Late last summer, like countless other people, I sat at my desk at work and frantically tried to get tickets to Paul McCartney’s tour. The show I was desperately hoping to see, in Buffalo—the former Beatle’s first concert in that city ever—sold out in under five minutes, much to the dismay and confusion of people stuck in Ticketmaster’s online waiting room, to say nothing of those lined up outside the venue with fliers that, they assumed, guaranteed them tickets after waiting in line for hours.
This is hardly an isolated incident. Just this week, people were lamenting their poor fortune in trying to buy tickets to Pearl Jam’s upcoming North American tour and coming up empty handed. The same goes for sporting events, too: Big events are selling out faster than ever, and while technology was supposed to make it easier for fans to have access to their favorite performers or teams, it’s technology that’s ruining the fun for everyone.
New York State Attorney Eric Schneiderman has decided to do something about it. In a damning report released Jan. 29, he calls services like Ticketmaster, StubHub and other online sellers and resellers out for their ability to be compromised and outsmarted by bots.
The report, titled Obstructed View: What’s Blocking New Yorkers from Getting Tickets, could be written for any state.
His office “regularly receives” complaints from fans unable to purchase tickets to events that sell out in minutes, only to see those same tickets seemingly pop up minutes, if not seconds, later on reseller websites at substantially increased prices. In response, Schneiderman’s office, in conjunction with other state-level officials, reopened an investigation from 15 years ago on what was then “New York’s largely underground and unexamined ticket distribution system.” The previous report determined there was a network that provided tickets to fans “on the basis of bribes and corruption at the expense of fans,” and, needless to say, things have only gotten worse, even after enactment of anti-scalping laws in New York in 2007.
“Whereas in many areas of the economy the arrival of the Internet and online sales has yielded lower prices and greater transparency, event ticketing is the great exception,” the new report states. “The complaints NYAG receives from consumers concerning ticketing commonly cite ‘price gouging,’ ‘scalping,’ ‘outrageous fees,’ and ‘immediate sell-outs.’ As one citizen wrote, in a typical compliant: ‘The average fan has no chance to buy tickets at face value…this is a disgrace.’
“Consider, for example, that on December 8, 2014, when tickets first went on sale for a tour by the rock band U2, a single broker purchased 1,012 tickets to one show at Madison Square Garden in a single minute, despite the ticket vendor’s claim of a ‘4 ticket limit.’ By the end of that day, the same broker and one other had together amassed more than 15,000 tickets to U2’s shows across North America. Consider that brokers sometimes resell tickets at margins that are over 1,000% of face value. Consider further that added fees on tickets regularly reach over 21% of the face price of tickets and, in some extreme cases, are actually more than the price of the ticket. Even those who intend their events to be free, like Pope Francis, find their good intent defeated by those who resell tickets for hundreds or even thousands of dollars.”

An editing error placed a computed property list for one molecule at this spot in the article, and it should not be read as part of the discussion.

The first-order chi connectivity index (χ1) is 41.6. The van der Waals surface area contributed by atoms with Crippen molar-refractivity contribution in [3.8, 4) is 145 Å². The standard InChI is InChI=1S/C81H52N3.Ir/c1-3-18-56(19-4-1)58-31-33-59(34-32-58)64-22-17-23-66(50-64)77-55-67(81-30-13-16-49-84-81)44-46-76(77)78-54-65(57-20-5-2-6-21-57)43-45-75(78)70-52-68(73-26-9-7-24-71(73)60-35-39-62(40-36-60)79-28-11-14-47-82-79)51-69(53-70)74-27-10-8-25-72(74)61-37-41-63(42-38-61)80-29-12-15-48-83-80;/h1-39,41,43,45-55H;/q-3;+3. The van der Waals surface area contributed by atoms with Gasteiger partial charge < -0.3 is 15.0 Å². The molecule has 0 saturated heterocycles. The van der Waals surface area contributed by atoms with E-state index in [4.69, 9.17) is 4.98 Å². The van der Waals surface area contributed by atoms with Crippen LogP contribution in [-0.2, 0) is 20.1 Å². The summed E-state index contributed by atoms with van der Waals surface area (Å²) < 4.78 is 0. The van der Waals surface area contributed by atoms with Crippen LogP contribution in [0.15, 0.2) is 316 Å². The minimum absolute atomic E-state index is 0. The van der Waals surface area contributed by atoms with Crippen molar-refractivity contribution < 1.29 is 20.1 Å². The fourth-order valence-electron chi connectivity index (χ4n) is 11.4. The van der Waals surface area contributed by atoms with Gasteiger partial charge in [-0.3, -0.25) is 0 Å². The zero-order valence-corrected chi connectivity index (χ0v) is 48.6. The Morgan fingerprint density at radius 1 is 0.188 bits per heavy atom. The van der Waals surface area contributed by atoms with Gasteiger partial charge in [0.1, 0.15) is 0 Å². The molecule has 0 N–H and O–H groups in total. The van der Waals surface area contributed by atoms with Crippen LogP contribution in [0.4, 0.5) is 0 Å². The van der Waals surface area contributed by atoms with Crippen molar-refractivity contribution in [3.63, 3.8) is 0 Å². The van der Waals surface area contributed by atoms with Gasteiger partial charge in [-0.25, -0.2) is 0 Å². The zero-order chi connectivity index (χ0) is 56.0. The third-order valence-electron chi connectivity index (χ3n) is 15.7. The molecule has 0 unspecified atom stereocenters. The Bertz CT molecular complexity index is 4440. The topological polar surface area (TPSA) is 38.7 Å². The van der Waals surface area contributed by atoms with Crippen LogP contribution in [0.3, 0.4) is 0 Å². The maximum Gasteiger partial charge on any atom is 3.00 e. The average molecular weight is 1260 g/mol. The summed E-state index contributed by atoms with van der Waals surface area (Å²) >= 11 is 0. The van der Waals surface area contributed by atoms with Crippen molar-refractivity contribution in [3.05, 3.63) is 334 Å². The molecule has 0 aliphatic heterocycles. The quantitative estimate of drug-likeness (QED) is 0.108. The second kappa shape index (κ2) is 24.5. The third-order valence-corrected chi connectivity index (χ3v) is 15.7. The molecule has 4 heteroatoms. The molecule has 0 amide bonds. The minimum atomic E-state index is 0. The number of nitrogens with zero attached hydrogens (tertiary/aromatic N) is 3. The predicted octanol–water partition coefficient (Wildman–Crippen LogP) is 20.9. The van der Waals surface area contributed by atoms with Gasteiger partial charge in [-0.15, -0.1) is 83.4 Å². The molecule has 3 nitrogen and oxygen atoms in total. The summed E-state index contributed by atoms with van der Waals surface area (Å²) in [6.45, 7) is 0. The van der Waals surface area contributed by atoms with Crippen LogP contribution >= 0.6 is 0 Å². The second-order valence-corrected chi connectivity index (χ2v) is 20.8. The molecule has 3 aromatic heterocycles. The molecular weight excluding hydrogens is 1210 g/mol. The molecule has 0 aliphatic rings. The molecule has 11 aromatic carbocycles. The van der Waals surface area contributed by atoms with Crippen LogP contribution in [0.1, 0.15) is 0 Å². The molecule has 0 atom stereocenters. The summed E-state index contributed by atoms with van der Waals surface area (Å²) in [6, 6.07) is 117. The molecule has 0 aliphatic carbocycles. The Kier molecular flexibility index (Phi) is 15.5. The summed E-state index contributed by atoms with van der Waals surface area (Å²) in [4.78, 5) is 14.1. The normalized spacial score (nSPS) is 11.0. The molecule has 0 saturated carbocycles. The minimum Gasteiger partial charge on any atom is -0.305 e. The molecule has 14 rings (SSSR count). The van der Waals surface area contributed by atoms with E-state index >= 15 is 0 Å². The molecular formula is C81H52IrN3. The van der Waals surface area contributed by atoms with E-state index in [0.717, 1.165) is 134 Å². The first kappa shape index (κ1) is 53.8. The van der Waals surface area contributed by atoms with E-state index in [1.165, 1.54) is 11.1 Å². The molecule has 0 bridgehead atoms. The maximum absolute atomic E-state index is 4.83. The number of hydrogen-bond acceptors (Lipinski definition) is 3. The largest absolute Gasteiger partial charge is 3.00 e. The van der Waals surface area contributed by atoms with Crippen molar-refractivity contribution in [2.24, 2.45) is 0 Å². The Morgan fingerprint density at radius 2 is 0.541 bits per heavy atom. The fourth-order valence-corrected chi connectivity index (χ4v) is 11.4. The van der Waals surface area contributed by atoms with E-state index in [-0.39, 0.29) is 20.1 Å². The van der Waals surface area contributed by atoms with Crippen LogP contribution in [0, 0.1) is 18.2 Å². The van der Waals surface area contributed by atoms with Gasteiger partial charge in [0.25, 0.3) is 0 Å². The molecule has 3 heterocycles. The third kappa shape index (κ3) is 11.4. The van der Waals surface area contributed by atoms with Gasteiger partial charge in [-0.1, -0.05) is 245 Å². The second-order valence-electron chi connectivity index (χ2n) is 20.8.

Of course, this isn’t a problem just in New York, or just in the United States. A recent article in the Toronto Star found one of the services identified in the report operates internationally, like TicketBots.net, which offers website-trawling software that allows users to buy dozens, if not hundreds, of tickets with a single click. StubHub sells a similar product, a “spinner bot,” for $990 USD.
“I’ve never used them—never have, never will—but it’s definitely a pretty unfair advantage,” Chris Shea, owner of Bay Street Tickets in Toronto, told the paper. It was a different world 10 years ago when he started his business, built, at the time, around establishing relationships with season-ticket holders.
“One of the reasons Blue Jays ticket were so expensive at playoff time was because American brokers came in and bought all the inventory using bots,” Shea told the Star.
Allegedly, the National Association of Ticket Brokers has a code of ethics prohibiting members in both the US and Canada from using bots, and the organization reportedly has never received a complaint from consumers nor taken any action against its members for using bots, Gary Adler, the group’s executive director, told the paper.
“The perception that all these tickets are out there and brokers are scooping them up with bots is extremely inaccurate,” he said. Last year, the group issued a statement saying customer were actually better served by resellers as it gave them more choice and more opportunity to purchase tickets to events, should they miss out on buying tickets to a seemingly sold out event.
The report from the New York Attorney General makes several recommendations, including urging the state legislature to act, mandating reforms to the industry including transparency and regulation in the use of bots and the enforcement of ticket-purchase limits. The report also calls for imposing criminal penalties for bot use and a cap on resale markups.
Whether this will make any difference or create some kind of program that’s enacted throughout North America remains to be seen (and, let’s face it, it’s unlikely to result in any real change in the immediate future). It’s a loud and strongly worded step, however, and Schneiderman deserves credit for at least trying to do something. Like many concert and sports fans, however, he’s likely to come up empty handed.